The Charlotte News
Wednesday, July 31, 1940
Willkie Should Renounce Machines Before Criticizing
It is just as well to keep perspective in politics as elsewhere.
Out in Colorado Springs, Mr. Willkie told reporters:
"The only Democrats who won't vote for me are those bound by regard for parties or controlled by the corrupt and nauseating party machines that dominate some majorities of the country with relief and other funds furnished by the Federal Government."
That goes much too far. It denies all honest difference of opinion. And it assumes exactly what Mr. Willkie has been lambasting Mr. Roosevelt for assuming--an absolute possession of truth, wisdom, and infallibility.
Mr. Willkie has made it clear before now that the machines he is talking about are the Kelly-Nash machine in Chicago, the Hague machine in New Jersey, etc., and that he means to ride the Roosevelt Administration very hard about them. Well and good. One of the most indefinite things about the Roosevelt record is that an Administration which is set up to be particularly pure and starry-eyed has all along dealt with these gangs.
But there is a corollary to this attack. Mr. Willkie, as the candidate of the Republican Party, automatically comes in to a few machines. The Pew machine in Pennsylvania is merely the successor to the old Vare machine, which looted Philadelphia until it is today in the worst financial condition of all the large American cities. And there are other Republican gangs.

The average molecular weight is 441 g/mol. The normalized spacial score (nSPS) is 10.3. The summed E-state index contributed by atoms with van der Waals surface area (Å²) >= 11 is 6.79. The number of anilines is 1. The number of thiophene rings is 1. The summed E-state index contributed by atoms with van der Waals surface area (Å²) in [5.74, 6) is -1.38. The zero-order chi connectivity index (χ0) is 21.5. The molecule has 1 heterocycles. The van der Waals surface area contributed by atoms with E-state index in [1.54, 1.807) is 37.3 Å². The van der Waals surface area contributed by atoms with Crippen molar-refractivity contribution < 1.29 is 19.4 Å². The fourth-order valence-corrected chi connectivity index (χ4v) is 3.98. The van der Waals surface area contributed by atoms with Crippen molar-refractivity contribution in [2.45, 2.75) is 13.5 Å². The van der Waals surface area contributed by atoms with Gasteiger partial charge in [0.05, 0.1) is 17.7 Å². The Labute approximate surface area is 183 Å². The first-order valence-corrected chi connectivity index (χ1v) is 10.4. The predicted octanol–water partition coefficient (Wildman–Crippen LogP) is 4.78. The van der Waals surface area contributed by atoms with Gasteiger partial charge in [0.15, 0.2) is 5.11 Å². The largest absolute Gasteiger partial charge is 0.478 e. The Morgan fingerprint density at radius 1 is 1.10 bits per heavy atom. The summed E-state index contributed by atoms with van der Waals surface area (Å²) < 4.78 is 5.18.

These gangs certainly planned to back Mr. Willkie to the hilt, and if they back him it will be in the expectation, that he will play ball with them when the time comes.
Is he prepared to repudiate them and make it clear that he will have nothing to do with them? That is his opportunity. If he muffs it, he will simply be in the position of playing pot to the Roosevelt kettle.
Professional and Personal Qualities Distinguished Him
It may be that Dr. Harvey Barrett, because of a somewhat modest nature and an illness that had kept him into near retirement for the last six or seven years, was not known to a great many Charlotte people. The successive classes of graduates at Central High will remember him fondly as the busy man who came out and coached the school's track team. And the doctors will not soon forget him.
All through his absence, extending back to 1933, the Mecklenburg Medical Society has kept reaffirming the selection of Dr. Barrett as a permanent vice-president of the society. The doctors held him in high esteem on two counts: as a noted pathologist credited with important original research in parasites of the intestinal tract, and as a person of quiet charm and good humor.
Dr. Barrett was another of that host of good citizens who have come to Charlotte, strangers from afar, to be promptly adopted and taken into full fellowship. The community gained a great deal by his residence here.
Hitler's Move Heralds the Destruction of Switzerland
Apparently it is about time for Switzerland to prepare to go the way of Austria, Czechoslovakia, Poland, Denmark, Norway, Sweden, The Netherlands, Belgium, France, and Rumania, and be swallowed up into the maw of Nazism.
Hitler has presented his "suggestion" that the Swiss agree to have their economy incorporated with that of the Nazi state. Switzerland has refused. She has good reason in economics. Switzerland lives by trade which covers the world. In the past, she has had the making of her own terms with those who bought from her. Under Hitler's plan, terms will be made in Berlin that regard the welfare of Switzerland--purely with regard to advantage to the Nazi state. And under those circumstances, the proud and sturdy Swiss may confidently expect to be reduced to the status of slave-laborers in short order.